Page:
In paragraph 3 (Bitmap Indexes) we are told that "bitmap indexes are used where an index column has a relatively small number of distinct values". It isn't clear whether this is intended as a piece of advice, or is simply an observation of the way things are often done. If it's advice, it is advice that is far from complete and there are articles on the Internet explaining why (e.g. Understanding Bitmap Indexes – also published by DBAZine). If it's simply an observation, then Don Burleson should have included some comment on the advisability of the practice.

 

In paragraph 8 (Index fast full scans), we see the statement that "this method does not read the index nodes."  There are two problems with this statement: first it introduces the term "index nodes" with no explanation – what is the difference, if any, between index blocks and index nodes. Secondly, if we assume that Don Burleson is using the term "index nodes" in place of the term "branch blocks", then it's wrong. Oracle can't "not read" a branch block until it knows it's a branch block – so it's got to read it to discover that it shouldn't have read it. The meaning of the term "index nodes" is not made any clearer when we see the term "deleted leaf nodes" later on in the article.

 

In paragraph 9 (Star Joins), we are told of an index type called the "Star Index". But there's no such thing. There are star joins which make use of multi-column B-tree indexes, and there are star transformation joins, which make use of multiple bitmap indexes. The difference between Star Joins and Star Transformation Joins was probably the idea Don Burleson was trying to express when he says a “star index” used to be a ‘single-concatenated index’ and then changed to a ‘bitmap index’ implementation.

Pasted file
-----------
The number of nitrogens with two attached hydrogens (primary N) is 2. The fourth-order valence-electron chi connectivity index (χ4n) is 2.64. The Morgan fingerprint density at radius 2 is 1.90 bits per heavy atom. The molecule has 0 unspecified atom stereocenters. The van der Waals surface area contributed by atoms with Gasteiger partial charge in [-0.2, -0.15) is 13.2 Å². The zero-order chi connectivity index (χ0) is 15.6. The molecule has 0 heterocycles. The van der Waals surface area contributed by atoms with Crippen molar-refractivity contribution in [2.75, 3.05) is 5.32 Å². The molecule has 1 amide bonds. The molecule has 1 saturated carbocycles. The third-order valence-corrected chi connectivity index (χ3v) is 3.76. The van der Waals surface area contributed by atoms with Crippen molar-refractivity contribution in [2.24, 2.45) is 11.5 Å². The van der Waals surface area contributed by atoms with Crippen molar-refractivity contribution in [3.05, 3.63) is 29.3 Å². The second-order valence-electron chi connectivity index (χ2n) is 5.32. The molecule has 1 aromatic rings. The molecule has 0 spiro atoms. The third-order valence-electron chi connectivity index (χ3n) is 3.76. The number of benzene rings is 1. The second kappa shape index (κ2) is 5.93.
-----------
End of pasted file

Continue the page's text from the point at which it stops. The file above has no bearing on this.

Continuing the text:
Reproducible Code

So far, we’ve seen a couple of things that you might know to be misleading or incorrect. This is the sort of thing could suggest a "confidence rating" for the article only if you happened to know some of the material already. You need a more concrete demonstration of quality (or lack thereof) to help. Sample code can be very revealing.

 

The first major chunk of code in this article creates a table with some 70 columns, and then populates about 50 of those columns from an insert/select statement.

 

You may argue about the benefit of switching to "create table as select", "alter table add {columns}" for this piece of code. It might help to reduce the risk of error, future-proof the code, and take up 120 fewer lines. But that's a highly subjective opinion about style, and Don Burleson may have written the code for reasons of simplicity and clarity rather than anything else. Be very careful about distinguishing between style and content when assessing other people's work.

 

The first surprising anomaly in the code is the presence of the clause:

 

    storage (initial 5K next 5K maxextents unlimited).

 

Whoever wrote the script seems to be unaware of locally managed tablespaces and their relevance to storage clauses. Moreover, the choice of extent size is very unusual.